Changes are coming for large businesses, generally businesses with taxable and zero-rated revenues that exceed the $10 million threshold during their last fiscal year.  These businesses have been required to recapture input tax credits (ITCs) claimed in respect of the provincial part of the Ontario HST paid or payable on specified property and services. Starting July 1, 2015, the recapture rate in Ontario will start to be phased out.

Specified property and services

Generally speaking, the specified property and services to which the recaptured input tax credit (RITC) requirement applies include specified road vehicles, energy, telecommunication services, and certain meals, beverages and entertainment (generally those subject to the 50 percent income tax limitation). Failure to recapture ITCs at the time and in the manner required can result in the imposition of penalties. Penalties can be assessed for both under- or over-reported RITCs.

 

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New Commitment by the G7 and Release of Implementation Package for Country-by-Country Reporting

In a communiqué released at the end of the annual summit that was held in June 7 and 8 in Elmau (Germany), the G7 reaffirmed its commitment to the Base Erosion and Profit Shifting (BEPS) Project pursued by the Organization for Economic Co-operation and Development (OECD).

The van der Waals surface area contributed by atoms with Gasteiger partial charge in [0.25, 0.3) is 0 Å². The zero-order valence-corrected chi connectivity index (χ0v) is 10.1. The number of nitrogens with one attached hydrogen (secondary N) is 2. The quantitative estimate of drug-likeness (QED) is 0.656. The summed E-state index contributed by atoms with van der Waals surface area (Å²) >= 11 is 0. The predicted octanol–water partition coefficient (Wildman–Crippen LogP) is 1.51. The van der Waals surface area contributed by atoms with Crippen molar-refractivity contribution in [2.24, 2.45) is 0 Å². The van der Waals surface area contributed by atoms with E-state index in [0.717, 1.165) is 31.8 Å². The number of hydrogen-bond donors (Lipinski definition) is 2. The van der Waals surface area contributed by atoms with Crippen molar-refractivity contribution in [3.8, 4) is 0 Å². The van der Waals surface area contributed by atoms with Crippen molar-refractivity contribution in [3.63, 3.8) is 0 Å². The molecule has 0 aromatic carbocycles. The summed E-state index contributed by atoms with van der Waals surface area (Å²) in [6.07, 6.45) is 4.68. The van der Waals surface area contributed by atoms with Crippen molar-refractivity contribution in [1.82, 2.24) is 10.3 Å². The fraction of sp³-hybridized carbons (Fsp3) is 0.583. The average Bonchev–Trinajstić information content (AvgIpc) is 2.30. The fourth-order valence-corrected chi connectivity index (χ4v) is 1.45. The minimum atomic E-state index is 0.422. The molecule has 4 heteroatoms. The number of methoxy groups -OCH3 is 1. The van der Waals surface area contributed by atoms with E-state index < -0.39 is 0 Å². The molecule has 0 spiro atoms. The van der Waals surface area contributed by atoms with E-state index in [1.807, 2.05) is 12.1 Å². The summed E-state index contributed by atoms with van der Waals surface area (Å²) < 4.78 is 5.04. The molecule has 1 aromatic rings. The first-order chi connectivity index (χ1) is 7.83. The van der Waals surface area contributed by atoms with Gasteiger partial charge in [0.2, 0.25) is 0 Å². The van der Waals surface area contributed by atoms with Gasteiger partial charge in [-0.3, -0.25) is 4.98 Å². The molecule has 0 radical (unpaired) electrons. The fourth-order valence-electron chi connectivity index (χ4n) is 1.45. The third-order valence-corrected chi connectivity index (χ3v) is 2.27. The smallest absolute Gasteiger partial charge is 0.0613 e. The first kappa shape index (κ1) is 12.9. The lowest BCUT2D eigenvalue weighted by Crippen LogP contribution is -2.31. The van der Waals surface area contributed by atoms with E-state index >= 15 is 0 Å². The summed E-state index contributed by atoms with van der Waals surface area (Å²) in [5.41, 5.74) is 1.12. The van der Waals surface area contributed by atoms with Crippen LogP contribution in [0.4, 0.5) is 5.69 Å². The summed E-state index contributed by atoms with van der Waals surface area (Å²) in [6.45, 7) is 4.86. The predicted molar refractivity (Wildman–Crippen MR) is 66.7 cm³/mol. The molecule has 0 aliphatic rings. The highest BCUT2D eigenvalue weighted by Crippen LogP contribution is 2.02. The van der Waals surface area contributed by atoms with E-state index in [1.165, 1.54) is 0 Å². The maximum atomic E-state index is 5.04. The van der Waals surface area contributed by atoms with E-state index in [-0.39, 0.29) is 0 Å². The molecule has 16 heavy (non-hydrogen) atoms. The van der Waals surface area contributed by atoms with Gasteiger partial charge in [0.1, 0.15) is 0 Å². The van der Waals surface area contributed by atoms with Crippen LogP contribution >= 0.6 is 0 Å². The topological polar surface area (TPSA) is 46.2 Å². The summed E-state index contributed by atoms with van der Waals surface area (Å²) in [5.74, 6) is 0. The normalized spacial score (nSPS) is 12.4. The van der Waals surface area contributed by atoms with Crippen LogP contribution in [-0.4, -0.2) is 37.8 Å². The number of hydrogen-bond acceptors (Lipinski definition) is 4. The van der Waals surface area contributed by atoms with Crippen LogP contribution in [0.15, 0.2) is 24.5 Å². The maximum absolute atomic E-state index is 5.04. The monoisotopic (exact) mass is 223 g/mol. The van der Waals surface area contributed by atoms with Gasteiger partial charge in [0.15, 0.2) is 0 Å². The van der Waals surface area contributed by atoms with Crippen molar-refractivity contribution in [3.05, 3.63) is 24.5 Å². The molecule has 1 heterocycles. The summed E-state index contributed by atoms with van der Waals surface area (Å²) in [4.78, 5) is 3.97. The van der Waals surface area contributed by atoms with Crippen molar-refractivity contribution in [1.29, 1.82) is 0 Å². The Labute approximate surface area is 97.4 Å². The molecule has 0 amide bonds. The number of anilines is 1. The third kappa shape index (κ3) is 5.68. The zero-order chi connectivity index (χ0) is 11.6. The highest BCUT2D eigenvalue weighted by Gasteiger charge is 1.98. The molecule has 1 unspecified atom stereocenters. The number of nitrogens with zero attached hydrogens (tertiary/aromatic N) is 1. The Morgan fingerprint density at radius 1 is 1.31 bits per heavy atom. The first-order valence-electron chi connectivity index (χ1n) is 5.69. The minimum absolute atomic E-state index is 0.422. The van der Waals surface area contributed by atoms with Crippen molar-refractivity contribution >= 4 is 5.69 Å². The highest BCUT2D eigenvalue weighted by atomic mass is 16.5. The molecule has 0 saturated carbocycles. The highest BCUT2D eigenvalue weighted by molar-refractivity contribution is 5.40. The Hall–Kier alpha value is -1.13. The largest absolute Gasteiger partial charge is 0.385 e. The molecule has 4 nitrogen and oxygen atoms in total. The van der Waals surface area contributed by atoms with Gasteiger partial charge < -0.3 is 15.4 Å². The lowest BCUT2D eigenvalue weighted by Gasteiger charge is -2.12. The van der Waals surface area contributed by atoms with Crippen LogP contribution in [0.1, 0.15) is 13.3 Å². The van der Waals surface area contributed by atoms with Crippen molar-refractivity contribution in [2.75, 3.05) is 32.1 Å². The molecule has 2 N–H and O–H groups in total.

The OECD launched the BEPS project in July 2013, at the request of members of the G20. The objective of the BEPS project is to eradicate situations where benefits are not taxed in the jurisdiction in which the economic activities that led to these benefits took place, resulting in a shift of profit toward countries where the tax rate is low. According to the OECD, these situations are possible because national tax rules are not suited for the new economic realities, and have a negative impact on the equity and integrity of the tax system.

Your Raymond Chabot Grant Thornton advisor can help you determine which measures apply to your business and can help you undertake the necessary steps to use them.

 

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A new global standard on revenue

What this means for the life sciences industry

The International Accounting Standards Board (IASB) and the U.S. Financial Accounting Standards Board have issued their new standard on revenue – IFRS 15 Revenue from Contracts with Customers (ASU 2014-09 or Topic 606 in the U.S.). This bulletin summarizes the new requirements and what they will mean for entities in the life sciences industry that apply International Financial Reporting Standards (IFRS).

Recently issued IFRS 15 replaces IAS 18 Revenue and IAS 11 Construction Contracts and provides new guidance addressing key questions such as:

  • When can I include a performance-based milestone payment in revenue?
  • When do bundled goods or services represent a separate performance obligation?
  • How do I account for collaborative research arrangements with customers?